But observe. I subscribed to Creative Cloud for Educators on day one. $29/month. Very inexpensive, and I need to have the most up to date stuff to teach it to students. This month, Adobe offers an introductory rate for educators: $19/month. That's amazing. And natural for me to ask: can I get this rate? Can't hurt to ask.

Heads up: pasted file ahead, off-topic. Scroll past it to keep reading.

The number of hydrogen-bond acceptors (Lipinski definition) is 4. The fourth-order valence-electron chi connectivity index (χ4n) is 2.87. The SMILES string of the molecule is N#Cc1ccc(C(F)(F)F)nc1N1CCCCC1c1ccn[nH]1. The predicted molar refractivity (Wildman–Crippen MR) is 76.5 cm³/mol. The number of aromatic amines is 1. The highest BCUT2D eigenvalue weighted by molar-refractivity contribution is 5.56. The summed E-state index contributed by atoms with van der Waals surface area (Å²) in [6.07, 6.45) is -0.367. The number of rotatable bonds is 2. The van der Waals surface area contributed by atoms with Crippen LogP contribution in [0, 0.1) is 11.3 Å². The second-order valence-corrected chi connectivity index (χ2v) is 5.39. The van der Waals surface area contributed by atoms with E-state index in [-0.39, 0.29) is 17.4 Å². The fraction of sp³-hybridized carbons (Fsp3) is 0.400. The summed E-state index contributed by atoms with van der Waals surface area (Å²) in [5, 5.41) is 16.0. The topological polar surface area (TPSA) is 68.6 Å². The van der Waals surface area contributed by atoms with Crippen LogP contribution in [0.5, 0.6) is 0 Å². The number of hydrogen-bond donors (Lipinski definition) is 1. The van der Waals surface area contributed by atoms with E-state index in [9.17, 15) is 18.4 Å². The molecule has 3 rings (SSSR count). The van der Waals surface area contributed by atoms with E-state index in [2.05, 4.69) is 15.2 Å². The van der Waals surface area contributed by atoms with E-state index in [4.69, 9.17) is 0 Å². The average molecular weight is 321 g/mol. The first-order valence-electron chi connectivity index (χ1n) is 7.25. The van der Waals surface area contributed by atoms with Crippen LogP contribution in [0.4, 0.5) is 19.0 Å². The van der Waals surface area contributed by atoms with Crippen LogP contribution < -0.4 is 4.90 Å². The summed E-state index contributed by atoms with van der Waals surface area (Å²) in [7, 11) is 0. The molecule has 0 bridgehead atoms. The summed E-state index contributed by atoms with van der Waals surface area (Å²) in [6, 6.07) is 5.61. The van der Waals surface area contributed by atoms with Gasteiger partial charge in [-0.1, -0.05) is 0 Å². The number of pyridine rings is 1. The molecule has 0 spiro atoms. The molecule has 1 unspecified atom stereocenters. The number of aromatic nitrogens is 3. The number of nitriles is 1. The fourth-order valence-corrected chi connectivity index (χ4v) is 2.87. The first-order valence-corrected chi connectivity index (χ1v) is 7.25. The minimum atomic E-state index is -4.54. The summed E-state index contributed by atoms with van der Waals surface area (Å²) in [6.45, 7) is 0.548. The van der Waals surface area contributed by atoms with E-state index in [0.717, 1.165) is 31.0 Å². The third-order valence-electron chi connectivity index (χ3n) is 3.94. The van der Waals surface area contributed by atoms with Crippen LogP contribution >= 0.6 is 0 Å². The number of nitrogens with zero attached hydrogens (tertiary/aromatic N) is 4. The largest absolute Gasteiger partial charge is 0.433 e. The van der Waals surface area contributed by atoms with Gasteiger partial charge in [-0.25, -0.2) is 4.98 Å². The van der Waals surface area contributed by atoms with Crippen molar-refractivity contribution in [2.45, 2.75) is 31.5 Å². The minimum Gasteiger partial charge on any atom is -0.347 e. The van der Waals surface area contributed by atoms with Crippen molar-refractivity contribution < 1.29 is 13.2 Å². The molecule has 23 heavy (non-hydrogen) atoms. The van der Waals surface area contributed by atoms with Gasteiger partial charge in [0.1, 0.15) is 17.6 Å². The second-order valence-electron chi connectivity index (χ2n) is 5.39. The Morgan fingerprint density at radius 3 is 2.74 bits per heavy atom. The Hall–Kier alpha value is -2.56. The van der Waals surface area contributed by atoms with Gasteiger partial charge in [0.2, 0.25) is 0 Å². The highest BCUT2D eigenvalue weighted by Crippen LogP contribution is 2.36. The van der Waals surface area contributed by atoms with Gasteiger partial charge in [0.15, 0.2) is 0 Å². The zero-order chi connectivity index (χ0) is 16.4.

You are now chatting with 'Anand Kumar'Anand Kumar: Hello! Welcome to Adobe Customer Service.Anand Kumar: Hi Simon.Simon Tarr: HI!Anand Kumar: As I understand you want to get the subscription with current offer. Am I correct?Simon Tarr: That's correct.Anand Kumar: Thank you for confirming.Anand Kumar: I will be glad to check and help you with this.[security verification stuff]Anand Kumar: Are you trying to cancel the existing one and replace the order for the current one?Simon Tarr: Um, I guess if that's the only way to do it.Anand Kumar: I am sorry, 12-month plans cancelled after the 30-day period will be charged 50% of the remaining plan fee.Anand Kumar: I apologize for any inconvenience occurred to you in this regard.Simon Tarr: No! don't cancel it!Anand Kumar: I understand your frustration.Anand Kumar: Your 12-month plan is billed each month for the duration of your 1-year commitment.Simon Tarr: I know how it works.Anand Kumar: Only for this 1-year commitment, Adobe gives the product in lower price.Simon Tarr: You didn't cancel it, did you?Anand Kumar: Once again I apologize for any inconvenience occurred to you in this regard.Anand Kumar: No, I did not cancel.Anand Kumar: Please click here to know more. [link to TOS]Simon Tarr: Is there anyone at a higher level who can rethink this?Anand Kumar: I understand your concern.Anand Kumar: I regret to inform that no one will be able to cancel with out the 50% of the remaining plan feeAnand Kumar: I'm happy to help. Do you have anymore questions for me?Simon Tarr: No one at Adobe can use a computer to change the price of my monthly payments from $29 to $19?Anand Kumar: I am sorry, it is not possible to change the price of an existing subscription.Simon Tarr: That's all I needed to know before I go forward. Thanks, Anand.Anand Kumar: You are welcome.Anand Kumar: Is there anything else I can help you with?Simon Tarr: Nope.